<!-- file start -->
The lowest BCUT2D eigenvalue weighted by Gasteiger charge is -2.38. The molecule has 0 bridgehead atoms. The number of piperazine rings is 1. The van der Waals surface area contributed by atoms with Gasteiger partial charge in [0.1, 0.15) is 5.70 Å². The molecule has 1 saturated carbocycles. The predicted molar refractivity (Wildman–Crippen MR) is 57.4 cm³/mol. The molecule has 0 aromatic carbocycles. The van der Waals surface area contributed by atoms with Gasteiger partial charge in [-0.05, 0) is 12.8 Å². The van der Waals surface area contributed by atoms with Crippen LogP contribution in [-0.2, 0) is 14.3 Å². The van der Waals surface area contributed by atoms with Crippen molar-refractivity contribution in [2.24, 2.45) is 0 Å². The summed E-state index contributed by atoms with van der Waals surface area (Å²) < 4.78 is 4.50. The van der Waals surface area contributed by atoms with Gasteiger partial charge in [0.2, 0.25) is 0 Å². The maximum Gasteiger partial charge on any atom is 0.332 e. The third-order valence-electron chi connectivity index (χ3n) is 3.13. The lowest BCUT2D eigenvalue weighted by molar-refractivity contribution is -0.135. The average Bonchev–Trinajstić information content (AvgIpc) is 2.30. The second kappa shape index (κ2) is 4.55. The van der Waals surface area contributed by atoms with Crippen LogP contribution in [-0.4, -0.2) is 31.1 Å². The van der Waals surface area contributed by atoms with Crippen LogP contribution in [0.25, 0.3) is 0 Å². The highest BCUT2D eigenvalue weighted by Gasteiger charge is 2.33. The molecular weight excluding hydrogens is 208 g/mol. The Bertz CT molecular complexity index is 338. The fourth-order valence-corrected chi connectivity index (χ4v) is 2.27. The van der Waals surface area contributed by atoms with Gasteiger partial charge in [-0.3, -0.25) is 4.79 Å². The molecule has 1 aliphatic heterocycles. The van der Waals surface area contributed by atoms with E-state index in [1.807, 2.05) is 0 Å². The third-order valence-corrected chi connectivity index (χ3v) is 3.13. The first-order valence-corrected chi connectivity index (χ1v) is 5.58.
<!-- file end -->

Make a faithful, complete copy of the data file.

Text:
The lowest BCUT2D eigenvalue weighted by Gasteiger charge is -2.38. The molecule has 0 bridgehead atoms. The number of piperazine rings is 1. The van der Waals surface area contributed by atoms with Gasteiger partial charge in [0.1, 0.15) is 5.70 Å². The molecule has 1 saturated carbocycles. The predicted molar refractivity (Wildman–Crippen MR) is 57.4 cm³/mol. The molecule has 0 aromatic carbocycles. The van der Waals surface area contributed by atoms with Gasteiger partial charge in [-0.05, 0) is 12.8 Å². The van der Waals surface area contributed by atoms with Crippen LogP contribution in [-0.2, 0) is 14.3 Å². The van der Waals surface area contributed by atoms with Crippen molar-refractivity contribution in [2.24, 2.45) is 0 Å². The summed E-state index contributed by atoms with van der Waals surface area (Å²) < 4.78 is 4.50. The van der Waals surface area contributed by atoms with Gasteiger partial charge in [0.2, 0.25) is 0 Å². The maximum Gasteiger partial charge on any atom is 0.332 e. The third-order valence-electron chi connectivity index (χ3n) is 3.13. The lowest BCUT2D eigenvalue weighted by molar-refractivity contribution is -0.135. The average Bonchev–Trinajstić information content (AvgIpc) is 2.30. The second kappa shape index (κ2) is 4.55. The van der Waals surface area contributed by atoms with Crippen LogP contribution in [-0.4, -0.2) is 31.1 Å². The van der Waals surface area contributed by atoms with Crippen LogP contribution in [0.25, 0.3) is 0 Å². The highest BCUT2D eigenvalue weighted by Gasteiger charge is 2.33. The molecular weight excluding hydrogens is 208 g/mol. The Bertz CT molecular complexity index is 338. The fourth-order valence-corrected chi connectivity index (χ4v) is 2.27. The van der Waals surface area contributed by atoms with Gasteiger partial charge in [-0.3, -0.25) is 4.79 Å². The molecule has 1 aliphatic heterocycles. The van der Waals surface area contributed by atoms with E-state index in [1.807, 2.05) is 0 Å². The third-order valence-corrected chi connectivity index (χ3v) is 3.13. The first-order valence-corrected chi connectivity index (χ1v) is 5.58.